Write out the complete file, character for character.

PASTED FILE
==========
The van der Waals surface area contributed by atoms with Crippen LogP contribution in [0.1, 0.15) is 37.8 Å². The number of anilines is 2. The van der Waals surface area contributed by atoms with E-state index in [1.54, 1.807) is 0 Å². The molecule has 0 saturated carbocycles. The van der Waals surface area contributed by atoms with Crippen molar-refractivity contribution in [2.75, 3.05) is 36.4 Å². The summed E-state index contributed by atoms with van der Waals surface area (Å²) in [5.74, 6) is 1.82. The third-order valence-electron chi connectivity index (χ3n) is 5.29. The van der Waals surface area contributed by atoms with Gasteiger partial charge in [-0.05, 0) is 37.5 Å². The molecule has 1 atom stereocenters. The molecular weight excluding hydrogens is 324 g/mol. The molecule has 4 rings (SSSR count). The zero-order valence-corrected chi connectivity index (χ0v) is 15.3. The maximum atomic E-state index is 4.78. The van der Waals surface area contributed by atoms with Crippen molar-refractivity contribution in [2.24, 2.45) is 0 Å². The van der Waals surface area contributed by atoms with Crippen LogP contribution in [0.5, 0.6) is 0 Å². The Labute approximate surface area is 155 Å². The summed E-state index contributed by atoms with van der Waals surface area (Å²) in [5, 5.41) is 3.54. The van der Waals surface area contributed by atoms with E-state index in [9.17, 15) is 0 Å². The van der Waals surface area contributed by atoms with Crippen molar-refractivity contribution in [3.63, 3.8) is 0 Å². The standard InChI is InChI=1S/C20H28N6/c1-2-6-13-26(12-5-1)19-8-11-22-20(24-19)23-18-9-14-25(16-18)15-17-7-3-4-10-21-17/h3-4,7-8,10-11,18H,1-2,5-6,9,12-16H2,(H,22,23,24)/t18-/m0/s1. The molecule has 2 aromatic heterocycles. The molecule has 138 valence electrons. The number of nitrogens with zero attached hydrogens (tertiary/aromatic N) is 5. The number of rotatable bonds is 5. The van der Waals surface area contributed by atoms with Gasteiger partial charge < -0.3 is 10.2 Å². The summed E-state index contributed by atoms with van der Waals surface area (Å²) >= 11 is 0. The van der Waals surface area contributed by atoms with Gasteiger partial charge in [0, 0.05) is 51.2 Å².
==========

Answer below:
The van der Waals surface area contributed by atoms with Crippen LogP contribution in [0.1, 0.15) is 37.8 Å². The number of anilines is 2. The van der Waals surface area contributed by atoms with E-state index in [1.54, 1.807) is 0 Å². The molecule has 0 saturated carbocycles. The van der Waals surface area contributed by atoms with Crippen molar-refractivity contribution in [2.75, 3.05) is 36.4 Å². The summed E-state index contributed by atoms with van der Waals surface area (Å²) in [5.74, 6) is 1.82. The third-order valence-electron chi connectivity index (χ3n) is 5.29. The van der Waals surface area contributed by atoms with Gasteiger partial charge in [-0.05, 0) is 37.5 Å². The molecule has 1 atom stereocenters. The molecular weight excluding hydrogens is 324 g/mol. The molecule has 4 rings (SSSR count). The zero-order valence-corrected chi connectivity index (χ0v) is 15.3. The maximum atomic E-state index is 4.78. The van der Waals surface area contributed by atoms with Crippen molar-refractivity contribution in [2.24, 2.45) is 0 Å². The van der Waals surface area contributed by atoms with Crippen LogP contribution in [0.5, 0.6) is 0 Å². The Labute approximate surface area is 155 Å². The summed E-state index contributed by atoms with van der Waals surface area (Å²) in [5, 5.41) is 3.54. The van der Waals surface area contributed by atoms with E-state index in [9.17, 15) is 0 Å². The van der Waals surface area contributed by atoms with Crippen molar-refractivity contribution in [3.63, 3.8) is 0 Å². The standard InChI is InChI=1S/C20H28N6/c1-2-6-13-26(12-5-1)19-8-11-22-20(24-19)23-18-9-14-25(16-18)15-17-7-3-4-10-21-17/h3-4,7-8,10-11,18H,1-2,5-6,9,12-16H2,(H,22,23,24)/t18-/m0/s1. The molecule has 2 aromatic heterocycles. The molecule has 138 valence electrons. The number of nitrogens with zero attached hydrogens (tertiary/aromatic N) is 5. The number of rotatable bonds is 5. The van der Waals surface area contributed by atoms with Gasteiger partial charge < -0.3 is 10.2 Å². The summed E-state index contributed by atoms with van der Waals surface area (Å²) >= 11 is 0. The van der Waals surface area contributed by atoms with Gasteiger partial charge in [0, 0.05) is 51.2 Å².